9. Organize the sequence of the ad so it flows logically for the readers. Many times ads are so cluttered and busy you don’t know where you are suppose to look first — and rather than working that hard they simply skip by your ad.
10. Successful advertising reflects the company’s character.
Advertising represents the best opportunity to portray your company’s personality — the things that make the company liked, respected and admired. Messy ads indicate a messy company. Dull-looking ads suggest there is nothing to get excited about, you’re behind the times, and you may be slowing down. Brag and boast and you appear inwardly focused, not customer focused. Certainly these things are a matter of subtleties, but the fact remains — like sex appeal (which is also not easily defined), some companies have it, some don’t. But whatever it is, keep it consistent over time and in all of your communications.
Here’s a key thought to work with when working on your advertising. Keep asking the question: “What do we want the reader to do after they have read the ad?”
Often I find companies can’t answer that simple question. Some answers are, “We want them to take some kind of action, like picking up the phone and calling us.” Great, will the ad you just created encourage them to do that?
Or do you just want them to be able to keep you in mind (remember branding from last month?) so that when something breaks down, you own that little share of mind whereby they pick up the phone and call you.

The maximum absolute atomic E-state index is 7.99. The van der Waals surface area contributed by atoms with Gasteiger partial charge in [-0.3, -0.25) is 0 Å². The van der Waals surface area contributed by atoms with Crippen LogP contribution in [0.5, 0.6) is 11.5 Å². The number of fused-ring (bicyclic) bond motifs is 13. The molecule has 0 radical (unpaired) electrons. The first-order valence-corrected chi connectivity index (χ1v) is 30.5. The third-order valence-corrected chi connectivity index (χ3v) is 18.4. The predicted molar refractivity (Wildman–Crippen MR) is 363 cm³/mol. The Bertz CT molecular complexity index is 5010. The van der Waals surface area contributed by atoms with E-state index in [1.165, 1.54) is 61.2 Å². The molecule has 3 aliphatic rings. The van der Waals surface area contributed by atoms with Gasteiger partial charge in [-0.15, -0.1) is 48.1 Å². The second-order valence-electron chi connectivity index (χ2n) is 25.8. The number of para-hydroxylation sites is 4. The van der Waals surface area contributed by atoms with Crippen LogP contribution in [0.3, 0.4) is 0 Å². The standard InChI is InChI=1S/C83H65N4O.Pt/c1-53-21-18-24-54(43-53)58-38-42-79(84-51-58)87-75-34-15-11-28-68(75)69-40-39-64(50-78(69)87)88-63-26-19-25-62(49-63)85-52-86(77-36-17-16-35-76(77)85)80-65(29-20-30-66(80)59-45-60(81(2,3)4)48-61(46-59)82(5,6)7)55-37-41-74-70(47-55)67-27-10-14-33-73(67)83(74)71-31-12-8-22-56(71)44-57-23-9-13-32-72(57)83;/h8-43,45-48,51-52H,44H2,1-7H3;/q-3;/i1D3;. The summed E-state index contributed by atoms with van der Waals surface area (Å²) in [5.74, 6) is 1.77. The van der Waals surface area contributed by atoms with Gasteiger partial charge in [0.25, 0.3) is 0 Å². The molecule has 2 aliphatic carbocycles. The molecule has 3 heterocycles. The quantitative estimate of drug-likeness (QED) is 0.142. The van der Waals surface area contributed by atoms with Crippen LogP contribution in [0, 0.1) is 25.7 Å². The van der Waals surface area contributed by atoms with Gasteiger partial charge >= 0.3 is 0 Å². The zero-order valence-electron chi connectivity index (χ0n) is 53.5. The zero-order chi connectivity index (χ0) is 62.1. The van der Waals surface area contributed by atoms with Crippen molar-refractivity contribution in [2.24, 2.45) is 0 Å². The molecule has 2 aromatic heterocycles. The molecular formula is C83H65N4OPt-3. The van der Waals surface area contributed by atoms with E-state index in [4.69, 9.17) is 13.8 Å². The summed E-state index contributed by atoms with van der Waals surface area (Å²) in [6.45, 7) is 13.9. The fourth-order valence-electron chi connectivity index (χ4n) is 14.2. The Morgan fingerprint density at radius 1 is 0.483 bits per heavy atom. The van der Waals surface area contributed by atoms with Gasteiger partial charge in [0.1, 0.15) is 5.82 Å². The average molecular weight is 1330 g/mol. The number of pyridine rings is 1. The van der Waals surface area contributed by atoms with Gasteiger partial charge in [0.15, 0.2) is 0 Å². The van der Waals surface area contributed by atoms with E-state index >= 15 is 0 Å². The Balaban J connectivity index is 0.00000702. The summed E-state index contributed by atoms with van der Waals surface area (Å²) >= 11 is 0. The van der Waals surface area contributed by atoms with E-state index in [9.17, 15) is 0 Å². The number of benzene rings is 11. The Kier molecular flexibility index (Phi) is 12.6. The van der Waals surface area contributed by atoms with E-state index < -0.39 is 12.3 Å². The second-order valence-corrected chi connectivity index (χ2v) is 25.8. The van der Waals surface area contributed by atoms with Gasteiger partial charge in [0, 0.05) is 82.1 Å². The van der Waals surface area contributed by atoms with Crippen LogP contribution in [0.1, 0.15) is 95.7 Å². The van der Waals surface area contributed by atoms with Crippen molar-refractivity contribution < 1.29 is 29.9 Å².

Advertising, in whatever form — print, TV, radio — wants to affect a behavioral change in the reader, listener or viewer. Make sure you know what that behavior is. It will help you create more effective marketing communication tools.
Articles by Terry Tanker
20 Questions In Memory of Jack Hutchinson
It is with heavy hearts that HVACR Business announces the sudden passing of Jack Hutchinson, Vice President of Sales, on March 13, 2014.
HVACR Business Publisher Terry Tanker collected memories from those who knew him well to create this month’s 20 Questions column.
Winners and Losers
20 Questions with Tony Petrolle
HVACR Business Publisher Terry Tanker sat down with Tony Petrolle President of Gaithersburg Cooling & Heating (GAC), Bryant’s 2013 Dealer of the Year award winner. The two discussed acquiring a company, assembling the right team, and the development of a quality assurance team to provide employees with the best work environment and customers with the best products, service and support.
20 Questions with Mike Reilly, President and Owner, EWC Controls
HVACR Business Publisher Terry Tanker met with Mike Reilly, president and Owner of EWC Controls, to discuss manufacturing, family businesses, and how his company can help provide contractors solutions to customer problems.
Common sense – it’s simply knowing the difference between right and wrong. It entails a personal and subjective process of analyzing a situation and finding a solution that works. For most people I think it’s their first instinct, the rational thing they would do without giving the situation a thought. Again, I said for most people.